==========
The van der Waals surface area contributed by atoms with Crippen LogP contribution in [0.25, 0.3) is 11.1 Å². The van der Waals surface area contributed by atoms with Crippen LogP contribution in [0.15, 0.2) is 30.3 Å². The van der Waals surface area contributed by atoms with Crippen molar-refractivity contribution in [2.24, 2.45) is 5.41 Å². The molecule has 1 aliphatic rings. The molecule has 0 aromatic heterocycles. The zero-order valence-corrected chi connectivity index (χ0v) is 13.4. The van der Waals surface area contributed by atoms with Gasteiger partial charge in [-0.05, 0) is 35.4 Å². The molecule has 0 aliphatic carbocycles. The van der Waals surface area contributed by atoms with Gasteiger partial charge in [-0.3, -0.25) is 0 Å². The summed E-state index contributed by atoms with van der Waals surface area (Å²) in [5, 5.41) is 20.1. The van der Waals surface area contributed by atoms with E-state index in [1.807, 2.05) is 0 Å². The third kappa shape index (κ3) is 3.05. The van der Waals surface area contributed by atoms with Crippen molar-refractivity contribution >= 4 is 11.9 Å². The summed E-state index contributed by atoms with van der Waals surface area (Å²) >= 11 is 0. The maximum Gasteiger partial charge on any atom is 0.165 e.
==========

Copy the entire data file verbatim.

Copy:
The van der Waals surface area contributed by atoms with Crippen LogP contribution in [0.25, 0.3) is 11.1 Å². The van der Waals surface area contributed by atoms with Crippen LogP contribution in [0.15, 0.2) is 30.3 Å². The van der Waals surface area contributed by atoms with Crippen molar-refractivity contribution in [2.24, 2.45) is 5.41 Å². The molecule has 1 aliphatic rings. The molecule has 0 aromatic heterocycles. The zero-order valence-corrected chi connectivity index (χ0v) is 13.4. The van der Waals surface area contributed by atoms with Gasteiger partial charge in [-0.05, 0) is 35.4 Å². The molecule has 0 aliphatic carbocycles. The van der Waals surface area contributed by atoms with Gasteiger partial charge in [-0.3, -0.25) is 0 Å². The summed E-state index contributed by atoms with van der Waals surface area (Å²) in [5, 5.41) is 20.1. The van der Waals surface area contributed by atoms with E-state index in [1.807, 2.05) is 0 Å². The third kappa shape index (κ3) is 3.05. The van der Waals surface area contributed by atoms with Crippen molar-refractivity contribution >= 4 is 11.9 Å². The summed E-state index contributed by atoms with van der Waals surface area (Å²) >= 11 is 0. The maximum Gasteiger partial charge on any atom is 0.165 e.